Trespass Has Many Delightful Meanings

Trespass: Park closed from Sunset to Sunrise. Violators will be trespassed.The excellent freelance writer Jon Penland took this picture on his travels around the county, and posted it on Facebook. When I first saw it I was amused. The sign reads, “Park closed from Sunset to Sunrise. Violators will be trespassed.” But I didn’t hate the sign. It’s actually charming. And I like that all the words are spelled correctly. It makes me think of the spell check poem: they did manage to get the words right. But why capitalize “sunset” and “sunrise”? I assume because they just didn’t know any better.

I was going to razz Jon about his pedantry. But I don’t know him that well, and he wouldn’t understand that I would actually be razzing myself. I once found a flier from a local transit system with many errors in it. So I marked it up and mailed it back to them. But it was thinking back on that act that I realized that I was wrong. The truth was that the flier, while wrong, was perfectly clear. And it came from a transit system, not a publisher. So what’s the big deal? Ever since, I’ve tried to be more understanding.

Is Trespass Wrong In This Context?

It looks like the writer meant “arrest” or “prosecute” where they wrote “trespass.” However, the use of “trespass” in this way is not actually wrong. Look at the definitions of the word. One is “to do something that hurts or offends someone.” Certainly, being arrested would fall within this definition.

But even more, another definition of trespass is “the legal action for injuries resulting from trespass.” I wasn’t aware of that definition, but maybe the writer of the sign was. Maybe the big joke is on all of us and the sign, while unusual, is precise. I doubt it, but it does take some of the fun out of laughing at the sign.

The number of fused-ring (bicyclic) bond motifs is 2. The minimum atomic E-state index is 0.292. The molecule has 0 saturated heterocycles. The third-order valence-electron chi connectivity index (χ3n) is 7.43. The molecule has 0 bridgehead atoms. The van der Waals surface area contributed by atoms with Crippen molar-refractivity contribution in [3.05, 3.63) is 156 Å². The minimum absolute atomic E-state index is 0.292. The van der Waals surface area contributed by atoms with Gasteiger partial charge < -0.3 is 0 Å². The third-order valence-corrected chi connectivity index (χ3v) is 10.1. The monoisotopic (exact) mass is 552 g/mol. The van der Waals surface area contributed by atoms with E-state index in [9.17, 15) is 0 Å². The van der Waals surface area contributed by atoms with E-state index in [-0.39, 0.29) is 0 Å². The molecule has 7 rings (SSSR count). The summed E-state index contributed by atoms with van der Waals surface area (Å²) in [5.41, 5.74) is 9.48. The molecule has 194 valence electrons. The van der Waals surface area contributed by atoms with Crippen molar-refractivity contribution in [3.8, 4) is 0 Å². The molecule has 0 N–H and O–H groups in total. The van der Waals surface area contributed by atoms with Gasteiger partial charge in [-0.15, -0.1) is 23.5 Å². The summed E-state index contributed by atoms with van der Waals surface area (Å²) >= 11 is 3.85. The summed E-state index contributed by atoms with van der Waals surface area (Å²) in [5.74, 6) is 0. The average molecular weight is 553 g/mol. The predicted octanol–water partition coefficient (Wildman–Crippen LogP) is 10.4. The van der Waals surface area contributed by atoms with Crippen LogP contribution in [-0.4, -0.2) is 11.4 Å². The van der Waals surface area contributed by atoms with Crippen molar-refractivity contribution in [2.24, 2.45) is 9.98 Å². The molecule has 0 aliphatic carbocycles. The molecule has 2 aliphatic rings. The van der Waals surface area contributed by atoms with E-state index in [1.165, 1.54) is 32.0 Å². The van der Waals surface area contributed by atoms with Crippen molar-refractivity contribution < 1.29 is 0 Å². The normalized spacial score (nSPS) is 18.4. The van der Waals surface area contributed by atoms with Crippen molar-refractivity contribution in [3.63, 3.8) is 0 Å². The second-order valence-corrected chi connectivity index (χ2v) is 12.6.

Consider also how one of the most famous passages from the Sermon on the Mount (Matthew 6:12) is often translated, “And forgive us our trespasses as we forgive those who trespass against us.” Now the sign is starting to seem more reasonable. And in this context, it has an almost Quentin Tarantino feel to it: the cops aren’t just gonna arrest you; they’re gonna trespass your ass. Say it like Samuel L Jackson! It’s fun: trespass your ass!

Odd Language Is Edifying

I don’t want to take away anyone’s fun. It’s nice to laugh at odd signs. But we can also learn from them. We can delight in their idiosyncrasies. It reminds me of this great scene from A Late Quartet. In it, Christopher Walken’s character tells a story about Pablo Casals (which is apparently true) where he praises a young musician who performs poorly because of a few brief moments of delight and transcendence.

I don’t hold it against anyone who laughed at this sign. It is odd. It is almost certainly the result of ignorance. And I laughed at it myself. But if we look for the good in it, it’s actually lovely. Right or wrong, it offers us a new way of looking at the language.

And to take us back to the Sermon on the Mount, I have no trouble forgiving the trespass of that sign (if it be a trespass). I have trespassed so much worse in my own life!

5 thoughts on “Trespass Has Many Delightful Meanings

Leave a Reply